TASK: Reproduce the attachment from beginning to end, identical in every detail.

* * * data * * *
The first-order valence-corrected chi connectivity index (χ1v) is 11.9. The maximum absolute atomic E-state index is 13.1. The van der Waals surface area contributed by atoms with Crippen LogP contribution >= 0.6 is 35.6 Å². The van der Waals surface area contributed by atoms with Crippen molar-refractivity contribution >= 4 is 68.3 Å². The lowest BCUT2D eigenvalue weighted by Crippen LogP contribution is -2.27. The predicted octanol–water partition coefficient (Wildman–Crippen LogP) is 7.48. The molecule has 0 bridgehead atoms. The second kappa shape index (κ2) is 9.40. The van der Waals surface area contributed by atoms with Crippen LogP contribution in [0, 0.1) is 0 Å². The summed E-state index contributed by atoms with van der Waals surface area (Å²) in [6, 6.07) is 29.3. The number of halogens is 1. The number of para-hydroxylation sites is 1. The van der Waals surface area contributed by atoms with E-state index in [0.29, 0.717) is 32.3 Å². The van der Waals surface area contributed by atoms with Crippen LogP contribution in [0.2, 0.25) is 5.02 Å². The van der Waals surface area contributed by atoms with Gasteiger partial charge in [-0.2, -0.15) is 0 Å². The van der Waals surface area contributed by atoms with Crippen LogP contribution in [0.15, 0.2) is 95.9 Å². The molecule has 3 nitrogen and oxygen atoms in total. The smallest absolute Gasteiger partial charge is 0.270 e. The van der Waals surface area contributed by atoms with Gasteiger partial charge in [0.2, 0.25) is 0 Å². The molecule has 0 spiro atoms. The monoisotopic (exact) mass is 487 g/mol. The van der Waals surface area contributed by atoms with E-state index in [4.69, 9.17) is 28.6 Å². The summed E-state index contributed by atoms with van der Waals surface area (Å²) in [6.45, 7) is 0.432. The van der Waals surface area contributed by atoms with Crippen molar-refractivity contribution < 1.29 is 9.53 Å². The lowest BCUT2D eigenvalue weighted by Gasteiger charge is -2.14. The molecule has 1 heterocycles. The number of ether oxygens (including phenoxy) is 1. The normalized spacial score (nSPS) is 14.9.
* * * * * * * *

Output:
The first-order valence-corrected chi connectivity index (χ1v) is 11.9. The maximum absolute atomic E-state index is 13.1. The van der Waals surface area contributed by atoms with Crippen LogP contribution >= 0.6 is 35.6 Å². The van der Waals surface area contributed by atoms with Crippen molar-refractivity contribution >= 4 is 68.3 Å². The lowest BCUT2D eigenvalue weighted by Crippen LogP contribution is -2.27. The predicted octanol–water partition coefficient (Wildman–Crippen LogP) is 7.48. The molecule has 0 bridgehead atoms. The second kappa shape index (κ2) is 9.40. The van der Waals surface area contributed by atoms with Crippen LogP contribution in [0, 0.1) is 0 Å². The summed E-state index contributed by atoms with van der Waals surface area (Å²) in [6, 6.07) is 29.3. The number of halogens is 1. The number of para-hydroxylation sites is 1. The van der Waals surface area contributed by atoms with E-state index in [0.29, 0.717) is 32.3 Å². The van der Waals surface area contributed by atoms with Crippen LogP contribution in [0.2, 0.25) is 5.02 Å². The van der Waals surface area contributed by atoms with Gasteiger partial charge in [-0.2, -0.15) is 0 Å². The van der Waals surface area contributed by atoms with Crippen LogP contribution in [0.15, 0.2) is 95.9 Å². The molecule has 3 nitrogen and oxygen atoms in total. The smallest absolute Gasteiger partial charge is 0.270 e. The van der Waals surface area contributed by atoms with Gasteiger partial charge in [0.2, 0.25) is 0 Å². The molecule has 0 spiro atoms. The monoisotopic (exact) mass is 487 g/mol. The van der Waals surface area contributed by atoms with E-state index in [4.69, 9.17) is 28.6 Å². The summed E-state index contributed by atoms with van der Waals surface area (Å²) in [6.45, 7) is 0.432. The van der Waals surface area contributed by atoms with Crippen molar-refractivity contribution < 1.29 is 9.53 Å². The lowest BCUT2D eigenvalue weighted by Gasteiger charge is -2.14. The molecule has 1 heterocycles. The number of ether oxygens (including phenoxy) is 1. The normalized spacial score (nSPS) is 14.9.